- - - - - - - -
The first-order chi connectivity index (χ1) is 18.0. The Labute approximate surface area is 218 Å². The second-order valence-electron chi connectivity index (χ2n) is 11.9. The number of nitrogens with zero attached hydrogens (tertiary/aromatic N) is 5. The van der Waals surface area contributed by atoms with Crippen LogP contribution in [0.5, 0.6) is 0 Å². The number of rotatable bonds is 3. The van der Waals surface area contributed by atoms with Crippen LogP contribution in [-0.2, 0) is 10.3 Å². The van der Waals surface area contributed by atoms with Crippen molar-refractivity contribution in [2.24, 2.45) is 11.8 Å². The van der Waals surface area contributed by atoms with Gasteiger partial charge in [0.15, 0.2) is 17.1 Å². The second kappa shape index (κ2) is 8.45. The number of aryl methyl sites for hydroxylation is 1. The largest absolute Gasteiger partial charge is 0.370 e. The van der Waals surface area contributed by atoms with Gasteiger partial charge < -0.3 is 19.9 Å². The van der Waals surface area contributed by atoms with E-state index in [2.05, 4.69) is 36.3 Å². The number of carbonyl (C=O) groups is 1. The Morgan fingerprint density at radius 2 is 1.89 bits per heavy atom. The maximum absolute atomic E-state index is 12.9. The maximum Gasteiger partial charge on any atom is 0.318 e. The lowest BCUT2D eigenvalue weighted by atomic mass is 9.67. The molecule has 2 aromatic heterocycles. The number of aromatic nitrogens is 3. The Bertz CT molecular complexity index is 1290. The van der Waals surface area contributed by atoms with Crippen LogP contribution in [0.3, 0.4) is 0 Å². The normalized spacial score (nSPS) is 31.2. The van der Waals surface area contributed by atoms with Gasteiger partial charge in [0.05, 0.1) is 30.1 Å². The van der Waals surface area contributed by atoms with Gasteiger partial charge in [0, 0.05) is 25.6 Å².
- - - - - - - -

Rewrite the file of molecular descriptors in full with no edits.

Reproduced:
The first-order chi connectivity index (χ1) is 18.0. The Labute approximate surface area is 218 Å². The second-order valence-electron chi connectivity index (χ2n) is 11.9. The number of nitrogens with zero attached hydrogens (tertiary/aromatic N) is 5. The van der Waals surface area contributed by atoms with Crippen LogP contribution in [0.5, 0.6) is 0 Å². The number of rotatable bonds is 3. The van der Waals surface area contributed by atoms with Crippen LogP contribution in [-0.2, 0) is 10.3 Å². The van der Waals surface area contributed by atoms with Crippen molar-refractivity contribution in [2.24, 2.45) is 11.8 Å². The van der Waals surface area contributed by atoms with Gasteiger partial charge in [0.15, 0.2) is 17.1 Å². The second kappa shape index (κ2) is 8.45. The number of aryl methyl sites for hydroxylation is 1. The largest absolute Gasteiger partial charge is 0.370 e. The van der Waals surface area contributed by atoms with Gasteiger partial charge < -0.3 is 19.9 Å². The van der Waals surface area contributed by atoms with E-state index in [2.05, 4.69) is 36.3 Å². The number of carbonyl (C=O) groups is 1. The Morgan fingerprint density at radius 2 is 1.89 bits per heavy atom. The maximum absolute atomic E-state index is 12.9. The maximum Gasteiger partial charge on any atom is 0.318 e. The lowest BCUT2D eigenvalue weighted by atomic mass is 9.67. The molecule has 2 aromatic heterocycles. The number of aromatic nitrogens is 3. The Bertz CT molecular complexity index is 1290. The van der Waals surface area contributed by atoms with Crippen LogP contribution in [0.3, 0.4) is 0 Å². The normalized spacial score (nSPS) is 31.2. The van der Waals surface area contributed by atoms with Gasteiger partial charge in [0.05, 0.1) is 30.1 Å². The van der Waals surface area contributed by atoms with Gasteiger partial charge in [0, 0.05) is 25.6 Å².